LOCOG, organisers of the London 2012 Olympic Games, have announced a big increase in spectator numbers at Box Hill for the men's and women's road races in July. Originally, some 3,500 spectators were to be allowed onto the National Trust-owned section of the climb that is likely to be pivotal in both races, but it is now planned to increase that figure more than fourfold to 15,000.
According to LOCOG, the final spectator numbers will be determined following completion of varius works required on site as well as completion of a health and safety audit.
The decision to route the road races via Box Hill – it will be tackled nine times in the men’s race, and twice in the women’s – has caused controversy from the start because the land is designated a Site of Special Scientific Interest (SSSI), due to rare species of orchid and butterfly found there.
At last August’s Test Event, won by Great Britain’s Mark Cavendish, just 3,400 spectators were allowed onto the Zig Zag Road section of the ascent, climbed twice during that race. Now, additional spectators will be allowed there, as well as on the Donkey Green area of Box Hill.
Admission to other parts of the Box Hill circuit, as well as the rest of the route out from Central London and back including Richmond Park, will be unrestricted.
To make the increase in spectator possible, the National Trust will be carrying out a variety of works at Box Hill to protect the SSSI, supported by LOCOG and Natural England. To enable a start to be made, Zig Zag Road will be closed for a week from 30 January so that scrub can be removed safely.
The chalk grassland that will eventually replace it will ultimately provide suitable habitat for the rare orchids and butterflies long after the road races have passed.
Other works include a BT fibre optic broadband line being laid to the top of Box Hill in March, while in April, the road will be resurfaced.
Andy Wright, the National Trust Countryside Manager for Box Hill commented: "It's great news that so many people will be able to enjoy the races in this wonderful natural setting.
“The surveys conducted by LOCOG are the most thorough ever carried out on this site and will really help us manage the habitat for the long term.
"The scrub alongside the road has very few species living in it so when we remove it, it doesn't matter if people walk in those areas.
“Gradually, over the years, that land will turn into chalk grassland which is a much richer habitat - supporting around 60 to 100 species of plants, animals and insects per square metre."
Jim Smyllie, Natural England's Executive Director for Delivery, added: "Natural England has a responsibility to ensure that the wildlife on this very special site is effectively protected, and it is great news that LOCOG's survey shows that careful scrub clearance will restore degraded habitat and at the same time enable more spectators to view the thrilling road cycling events of the London 2012 Olympic and Paralympic Games.
“The cycling road races will be world class events in world class scenery and the restoration work at Box Hill will help ensure they leave a living legacy."
London’s successful bid for the 2012 Olympics originally envisaged the road races starting and finishing in Regent’s Park, with the route following a circuit up Highgate West Hill, across the top of Hampstead Heath and back down to the start via Hampstead Village and Rosslyn and Haverstock Hills.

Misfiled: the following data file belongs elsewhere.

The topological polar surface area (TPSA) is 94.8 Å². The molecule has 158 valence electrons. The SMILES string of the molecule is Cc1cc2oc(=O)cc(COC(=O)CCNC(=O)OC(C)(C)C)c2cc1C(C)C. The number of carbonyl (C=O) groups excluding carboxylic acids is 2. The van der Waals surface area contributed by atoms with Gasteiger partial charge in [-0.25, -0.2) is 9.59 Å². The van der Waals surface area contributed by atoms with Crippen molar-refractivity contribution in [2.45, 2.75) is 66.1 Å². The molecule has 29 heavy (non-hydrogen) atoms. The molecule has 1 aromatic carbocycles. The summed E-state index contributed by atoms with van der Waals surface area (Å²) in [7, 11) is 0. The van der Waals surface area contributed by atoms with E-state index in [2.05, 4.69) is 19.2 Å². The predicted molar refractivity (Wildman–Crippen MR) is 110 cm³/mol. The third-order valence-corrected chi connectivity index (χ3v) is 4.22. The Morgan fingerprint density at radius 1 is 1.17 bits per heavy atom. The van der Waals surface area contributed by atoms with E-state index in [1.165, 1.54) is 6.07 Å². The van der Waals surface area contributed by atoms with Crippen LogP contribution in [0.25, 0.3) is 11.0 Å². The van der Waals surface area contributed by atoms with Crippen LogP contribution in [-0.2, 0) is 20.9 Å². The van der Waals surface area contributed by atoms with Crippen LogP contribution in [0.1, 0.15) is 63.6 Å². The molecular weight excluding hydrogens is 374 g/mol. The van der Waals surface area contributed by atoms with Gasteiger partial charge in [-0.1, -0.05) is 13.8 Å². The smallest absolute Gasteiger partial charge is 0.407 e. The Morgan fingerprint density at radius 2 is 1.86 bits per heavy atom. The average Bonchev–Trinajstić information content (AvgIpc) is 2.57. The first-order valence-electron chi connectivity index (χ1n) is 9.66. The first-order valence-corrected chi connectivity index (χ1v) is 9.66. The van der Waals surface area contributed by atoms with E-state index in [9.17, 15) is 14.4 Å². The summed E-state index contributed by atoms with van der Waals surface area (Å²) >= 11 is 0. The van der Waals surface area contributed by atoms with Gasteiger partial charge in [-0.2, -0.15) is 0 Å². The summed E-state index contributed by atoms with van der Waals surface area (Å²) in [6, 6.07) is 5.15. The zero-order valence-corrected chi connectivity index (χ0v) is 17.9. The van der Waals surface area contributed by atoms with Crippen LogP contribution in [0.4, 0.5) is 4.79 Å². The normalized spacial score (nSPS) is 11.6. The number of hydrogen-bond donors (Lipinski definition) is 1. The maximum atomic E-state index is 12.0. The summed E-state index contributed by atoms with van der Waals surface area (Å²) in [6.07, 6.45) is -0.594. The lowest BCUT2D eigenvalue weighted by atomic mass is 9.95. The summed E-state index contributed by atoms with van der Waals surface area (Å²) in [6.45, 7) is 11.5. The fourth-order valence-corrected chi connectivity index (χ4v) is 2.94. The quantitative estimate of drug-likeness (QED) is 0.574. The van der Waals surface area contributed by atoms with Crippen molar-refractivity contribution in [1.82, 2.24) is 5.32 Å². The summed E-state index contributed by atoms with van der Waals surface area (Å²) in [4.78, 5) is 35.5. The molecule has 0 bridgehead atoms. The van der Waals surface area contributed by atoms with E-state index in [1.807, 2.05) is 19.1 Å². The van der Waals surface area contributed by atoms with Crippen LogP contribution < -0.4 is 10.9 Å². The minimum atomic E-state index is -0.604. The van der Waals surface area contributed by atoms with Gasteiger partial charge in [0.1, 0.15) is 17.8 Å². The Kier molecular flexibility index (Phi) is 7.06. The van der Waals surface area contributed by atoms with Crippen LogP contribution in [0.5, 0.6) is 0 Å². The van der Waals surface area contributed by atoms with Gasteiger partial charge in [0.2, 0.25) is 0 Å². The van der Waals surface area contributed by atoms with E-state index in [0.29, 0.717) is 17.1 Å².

With the men’s road race taking place on the opening Saturday of the Games, however, and also being the first event in which medals will be awarded, the International Olympic Committee asked LOCOG to provide a route that would take in more of the capital’s tourist attractions and showcase the host city to millions of television viewers worldwide.
Debbie Jevans, London 2012 Director of Sport, said: "We are delighted to welcome people to watch the Olympic Road Race from the Zig-Zag Road and Donkey Green at Box Hill.
“We will give people the chance to see a generous amount of road race competition at one of the best stretches of road which we are able to do following the test event and our learnings there.
“Spectators will have a unique viewing position on the route, there is another 120km of route which is free to spectators, including some great points through London and The Royal Parks."
Reacting to the news, Brian Cookson, President of British Cycling, said: "Following the test event, both myself and UCI President Pat McQuaid made our views about the unsatisfactory arrangements on Box Hill clear to LOCOG.
"Both before and since that time, there has been considerable input from the technical representatives of both bodies into the planning process, and I am pleased that this, together with the public and media pressure, has now resulted in a much more satisfactory situation for cycling fans than had originally been the case."
Access to Box Hill at the test event was through wristbands distributed to local residents and via British Cycling, and LOCOG says that for the Olympics, “access will be ticketed in line with London 2012 aims to provide fair access and safety at venues.”
Born in Scotland, Simon moved to London aged seven and now lives in the Oxfordshire Cotswolds with his miniature schnauzer, Elodie. He fell in love with cycling one Saturday morning in 1994 while living in Italy when Milan-San Remo went past his front door. A daily cycle commuter in London back before riding to work started to boom, he's been news editor at road.cc since 2009. Handily for work, he speaks French and Italian. He doesn't get to ride his Colnago as often as he'd like, and freely admits he's much more adept at cooking than fettling with bikes.